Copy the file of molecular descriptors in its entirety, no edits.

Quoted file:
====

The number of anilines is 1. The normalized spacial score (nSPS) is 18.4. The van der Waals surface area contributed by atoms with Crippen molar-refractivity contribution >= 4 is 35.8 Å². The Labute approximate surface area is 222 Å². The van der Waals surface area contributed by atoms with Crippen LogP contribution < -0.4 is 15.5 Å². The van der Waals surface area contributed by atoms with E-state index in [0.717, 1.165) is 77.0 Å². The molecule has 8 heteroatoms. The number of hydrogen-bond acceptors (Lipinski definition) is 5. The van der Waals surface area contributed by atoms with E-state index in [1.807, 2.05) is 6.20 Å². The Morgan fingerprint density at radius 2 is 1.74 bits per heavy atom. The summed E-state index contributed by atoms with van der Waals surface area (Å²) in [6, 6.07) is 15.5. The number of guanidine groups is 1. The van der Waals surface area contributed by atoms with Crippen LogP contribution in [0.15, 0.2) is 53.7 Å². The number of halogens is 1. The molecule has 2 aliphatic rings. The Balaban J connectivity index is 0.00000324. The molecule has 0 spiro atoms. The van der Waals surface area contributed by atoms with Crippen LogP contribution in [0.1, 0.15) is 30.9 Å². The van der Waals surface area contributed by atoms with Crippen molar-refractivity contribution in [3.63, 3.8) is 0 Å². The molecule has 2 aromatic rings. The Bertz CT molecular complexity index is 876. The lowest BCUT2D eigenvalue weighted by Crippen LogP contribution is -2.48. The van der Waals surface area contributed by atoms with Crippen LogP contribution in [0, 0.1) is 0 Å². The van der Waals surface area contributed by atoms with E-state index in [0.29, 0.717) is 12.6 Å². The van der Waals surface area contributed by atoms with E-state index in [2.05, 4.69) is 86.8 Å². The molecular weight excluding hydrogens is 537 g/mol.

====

The number of anilines is 1. The normalized spacial score (nSPS) is 18.4. The van der Waals surface area contributed by atoms with Crippen molar-refractivity contribution >= 4 is 35.8 Å². The Labute approximate surface area is 222 Å². The van der Waals surface area contributed by atoms with Crippen LogP contribution < -0.4 is 15.5 Å². The van der Waals surface area contributed by atoms with E-state index in [0.717, 1.165) is 77.0 Å². The molecule has 8 heteroatoms. The number of hydrogen-bond acceptors (Lipinski definition) is 5. The van der Waals surface area contributed by atoms with E-state index in [1.807, 2.05) is 6.20 Å². The Morgan fingerprint density at radius 2 is 1.74 bits per heavy atom. The summed E-state index contributed by atoms with van der Waals surface area (Å²) in [6, 6.07) is 15.5. The number of guanidine groups is 1. The van der Waals surface area contributed by atoms with Crippen LogP contribution in [0.15, 0.2) is 53.7 Å². The number of halogens is 1. The molecule has 2 aliphatic rings. The Balaban J connectivity index is 0.00000324. The molecule has 0 spiro atoms. The van der Waals surface area contributed by atoms with Crippen LogP contribution in [0.1, 0.15) is 30.9 Å². The van der Waals surface area contributed by atoms with Crippen molar-refractivity contribution in [3.63, 3.8) is 0 Å². The molecule has 2 aromatic rings. The Bertz CT molecular complexity index is 876. The lowest BCUT2D eigenvalue weighted by Crippen LogP contribution is -2.48. The van der Waals surface area contributed by atoms with Crippen LogP contribution in [0, 0.1) is 0 Å². The van der Waals surface area contributed by atoms with E-state index in [0.29, 0.717) is 12.6 Å². The van der Waals surface area contributed by atoms with E-state index in [2.05, 4.69) is 86.8 Å². The molecular weight excluding hydrogens is 537 g/mol.